4 Market price (Rand/MWh) The cluster D includes two generators that have the highest bid from their units among the base load clusters. It meets our expectation that the less expensive IPPs will withhold capacity to force the more expensive IPPs to supply the load. The load will have to pay higher market clearing price for its consumption. Millions NC PC Figure. 3: Market prices for different competition models. Net profit (Rand) As shown in figure 3, market price is higher in Nash-Cournot model than the one in perfect competition model. The major difference in the assumption of Nash-Cournot between the conventional literature and this paper is that, there is no general capacity withhold in the market. According to the Classical Nash-Cournot competition model, total generation may decrease due to capacity withhold. It means that there will be a mismatch between supply and demand. However, in the real power system, we can not simply ignore the basic requirement of covering the load demand. Therefore, demand is satisfied in our simulations during all stages. In our simulations, the capacity withhold is reflected in capacity withdraw by certain IPPs. Then, the reduction of power output from these IPPs will be covered by the increased output from other IPPs. Generation (MWh) Millions Cluster A Cluster C Cluster D Cluster E Cluster F Cluster G Cluster Nulear Figure. 4: Generations of clusters for different competition models. Figure 4 shows that most IPPs, Clusters C, E, F and G with base load plants, withheld capacity in Nash-Cournot. The reduction of power supply from these IPPs were covered by the increase of output from cluster D and peak cluster A. The nuclear cluster did not change its output, as expected to be always available. NC PC 4 2 Cluster A Cluster C Cluster D Cluster E Cluster F Cluster G Cluster Nulear Figure. 5: Net profits of IPPs for different competition models. As shown in figure 5, all IPPs profits increased in the Nash- Cournot competition, including the IPPs that produced less power. When IPPs choose the quantity strategy, they look for the equilibrium, at which the overall profit for all generators is maximized. And the players gaming behaviors results in a significant increase of their profits. As expected, all IPPs have obtained more profits from the higher increase of market price. For the IPPs that reduced their productions, the increase of market price is more than the decrease of their outputs. NC PC 4 CONCLUSIONS In this paper we forecast of the behaviour of the South African Electricity Market. The study is based on numerical simulation of an oligopolistic game theory model, which represents the strategic interaction of the players presented in the market. The simulations were carried out in two sections. One was focused on different market structures ranging from monopoly to perfect competition, using the SiMEC simulator which has de flexibility of adjusting the degree of competition of the market players. The other was focused on the competition within a specific IPP model, using the Plexos simulator in its Nash-Cournot model. The results achieved show that the market structure affects the market outcome, such as market clearing price and power production. The more concentrated the market the higher the price increase and the lower the power production. In particular, the clusters considered by Eskom in 23 (Cluster I of the paper), induce an increase in price of 54% with a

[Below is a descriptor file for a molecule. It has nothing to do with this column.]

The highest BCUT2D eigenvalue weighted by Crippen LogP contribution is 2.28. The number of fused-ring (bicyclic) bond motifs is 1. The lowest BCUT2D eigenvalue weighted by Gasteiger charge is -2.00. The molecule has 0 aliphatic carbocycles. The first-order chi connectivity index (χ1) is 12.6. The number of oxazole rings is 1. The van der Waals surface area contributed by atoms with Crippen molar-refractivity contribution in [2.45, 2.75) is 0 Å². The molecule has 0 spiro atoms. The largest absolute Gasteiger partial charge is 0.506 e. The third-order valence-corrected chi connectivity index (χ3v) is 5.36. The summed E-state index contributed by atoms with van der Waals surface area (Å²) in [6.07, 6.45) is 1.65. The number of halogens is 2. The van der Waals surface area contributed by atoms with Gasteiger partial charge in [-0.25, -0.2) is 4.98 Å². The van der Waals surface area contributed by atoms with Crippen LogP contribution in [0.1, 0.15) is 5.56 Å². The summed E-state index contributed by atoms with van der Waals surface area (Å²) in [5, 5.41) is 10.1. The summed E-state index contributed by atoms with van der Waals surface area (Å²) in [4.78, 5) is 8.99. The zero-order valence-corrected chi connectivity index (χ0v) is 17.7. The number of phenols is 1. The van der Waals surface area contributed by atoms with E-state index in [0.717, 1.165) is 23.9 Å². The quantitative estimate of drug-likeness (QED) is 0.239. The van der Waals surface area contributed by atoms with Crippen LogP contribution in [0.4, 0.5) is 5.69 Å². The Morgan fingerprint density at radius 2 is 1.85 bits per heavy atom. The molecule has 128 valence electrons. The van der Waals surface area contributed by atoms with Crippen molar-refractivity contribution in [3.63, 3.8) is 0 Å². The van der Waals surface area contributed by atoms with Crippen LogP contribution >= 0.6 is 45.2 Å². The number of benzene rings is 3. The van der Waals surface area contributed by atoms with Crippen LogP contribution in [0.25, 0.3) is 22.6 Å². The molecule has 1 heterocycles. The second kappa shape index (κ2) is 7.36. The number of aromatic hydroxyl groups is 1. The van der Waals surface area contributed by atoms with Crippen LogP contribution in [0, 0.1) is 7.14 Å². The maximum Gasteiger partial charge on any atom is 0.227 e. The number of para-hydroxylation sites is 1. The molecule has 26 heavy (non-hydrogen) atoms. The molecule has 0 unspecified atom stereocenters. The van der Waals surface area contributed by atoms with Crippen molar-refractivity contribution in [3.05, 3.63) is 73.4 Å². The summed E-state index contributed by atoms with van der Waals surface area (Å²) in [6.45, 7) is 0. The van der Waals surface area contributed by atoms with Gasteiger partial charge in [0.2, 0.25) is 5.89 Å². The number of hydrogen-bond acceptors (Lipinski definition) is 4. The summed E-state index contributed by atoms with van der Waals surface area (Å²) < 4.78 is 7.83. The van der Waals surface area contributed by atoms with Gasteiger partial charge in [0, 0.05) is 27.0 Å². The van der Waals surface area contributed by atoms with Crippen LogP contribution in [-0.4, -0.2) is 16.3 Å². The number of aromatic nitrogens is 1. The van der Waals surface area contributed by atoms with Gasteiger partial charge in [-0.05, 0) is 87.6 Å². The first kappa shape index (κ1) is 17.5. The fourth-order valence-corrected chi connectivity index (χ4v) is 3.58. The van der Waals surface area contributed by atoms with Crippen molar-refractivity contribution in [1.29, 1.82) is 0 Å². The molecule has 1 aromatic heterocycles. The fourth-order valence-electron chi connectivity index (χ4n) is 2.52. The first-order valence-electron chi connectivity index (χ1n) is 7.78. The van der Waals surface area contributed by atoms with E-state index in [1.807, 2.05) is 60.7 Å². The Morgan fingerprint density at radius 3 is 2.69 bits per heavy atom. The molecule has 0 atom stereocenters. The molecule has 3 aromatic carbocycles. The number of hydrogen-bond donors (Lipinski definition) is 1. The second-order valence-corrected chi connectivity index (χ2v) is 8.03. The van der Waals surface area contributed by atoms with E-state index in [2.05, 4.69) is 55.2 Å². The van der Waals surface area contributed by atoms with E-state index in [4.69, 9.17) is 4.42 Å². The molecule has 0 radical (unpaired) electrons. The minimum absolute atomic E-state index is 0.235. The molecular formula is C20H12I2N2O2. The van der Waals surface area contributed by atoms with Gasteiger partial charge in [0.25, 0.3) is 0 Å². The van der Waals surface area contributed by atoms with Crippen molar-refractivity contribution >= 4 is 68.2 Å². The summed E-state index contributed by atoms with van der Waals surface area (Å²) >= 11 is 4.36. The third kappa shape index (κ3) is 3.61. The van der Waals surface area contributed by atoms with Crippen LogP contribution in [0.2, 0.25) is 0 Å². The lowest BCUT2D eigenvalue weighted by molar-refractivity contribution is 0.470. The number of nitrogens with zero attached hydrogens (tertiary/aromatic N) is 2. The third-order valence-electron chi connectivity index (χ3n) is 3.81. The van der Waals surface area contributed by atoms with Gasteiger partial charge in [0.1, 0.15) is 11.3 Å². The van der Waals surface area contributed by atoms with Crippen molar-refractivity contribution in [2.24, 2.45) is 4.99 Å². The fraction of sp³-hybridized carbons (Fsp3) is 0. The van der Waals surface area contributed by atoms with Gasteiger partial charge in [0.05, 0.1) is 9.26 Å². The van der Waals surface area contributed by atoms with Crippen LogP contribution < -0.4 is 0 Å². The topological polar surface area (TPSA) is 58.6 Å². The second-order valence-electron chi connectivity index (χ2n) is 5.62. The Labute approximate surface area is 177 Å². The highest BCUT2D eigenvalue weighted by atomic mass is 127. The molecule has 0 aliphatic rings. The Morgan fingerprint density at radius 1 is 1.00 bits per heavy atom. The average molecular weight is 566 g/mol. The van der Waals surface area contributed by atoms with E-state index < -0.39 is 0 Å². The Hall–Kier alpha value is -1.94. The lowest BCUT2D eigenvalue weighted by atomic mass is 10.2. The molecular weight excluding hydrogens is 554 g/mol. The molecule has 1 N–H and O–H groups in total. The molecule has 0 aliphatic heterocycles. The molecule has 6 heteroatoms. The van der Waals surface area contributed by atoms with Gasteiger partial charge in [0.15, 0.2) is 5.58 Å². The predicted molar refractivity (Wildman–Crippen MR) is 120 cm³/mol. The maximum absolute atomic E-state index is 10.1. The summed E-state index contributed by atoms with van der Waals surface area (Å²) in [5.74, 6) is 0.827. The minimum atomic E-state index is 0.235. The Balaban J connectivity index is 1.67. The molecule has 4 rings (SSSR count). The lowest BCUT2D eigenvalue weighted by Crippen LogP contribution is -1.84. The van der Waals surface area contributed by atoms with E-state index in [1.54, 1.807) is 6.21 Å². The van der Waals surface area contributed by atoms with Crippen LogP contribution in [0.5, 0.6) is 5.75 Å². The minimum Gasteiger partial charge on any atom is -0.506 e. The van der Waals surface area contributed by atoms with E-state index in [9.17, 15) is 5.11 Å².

5 decrease in power production of 4%, in comparison with the perfect competition outcome. Differences in prices are higher in off-peak hours for the monopolistic situation. This is due to the fact that off-peak hours present higher reserve margin which induce more competition when different players are presented in the market. In monopoly, a single player faces all the demand and has the power to set prices in order to maximize profits, without the fear to lose market share. Overall market incomes, costs and profits also vary with market structure. Incomes are higher, costs are lower and thus profits are higher when the market structure holds less supply side players. The production pattern differs in the Nash Cournot competition. The results show that the clusters with more economical generators will withdraw certain amount of capacity supply and force the more expensive generators to be dispatched much more compared to the perfect competition model. As a result, almost all clusters have obtained more net profits through such gaming behaviors. The profit in Nash Cournot competition is always higher than the ones in perfect competition. REFERENCES [1] C. Day and D. Bunn, Generation asset divestment in the England and Wales electricity market: a computational approach to analysing market power, Decision technology centre, London Business School, April [2] A. Eberhard, Electricity market structure matters, Business Day in South Africa, September 23, 24. [3] D. Kamerschen, P. Klein and D..Porter, Market structure in the US electricity industry: a long-term perspective, Energy Economics, no. 27, pp , 25. [4] J. Sousa, Integration of liberalized electricity energy markets with applications to the IBELM, Ph.D. thesis, Universidade Nova de Lisboa, 25. [5] J. Sousa, Impact of Regional Electricity Markets Integration on Pool Prices: An Application to the Iberian Electricity Market, presented at the 25 Australasian Universities Power Engineering Conference, Australia.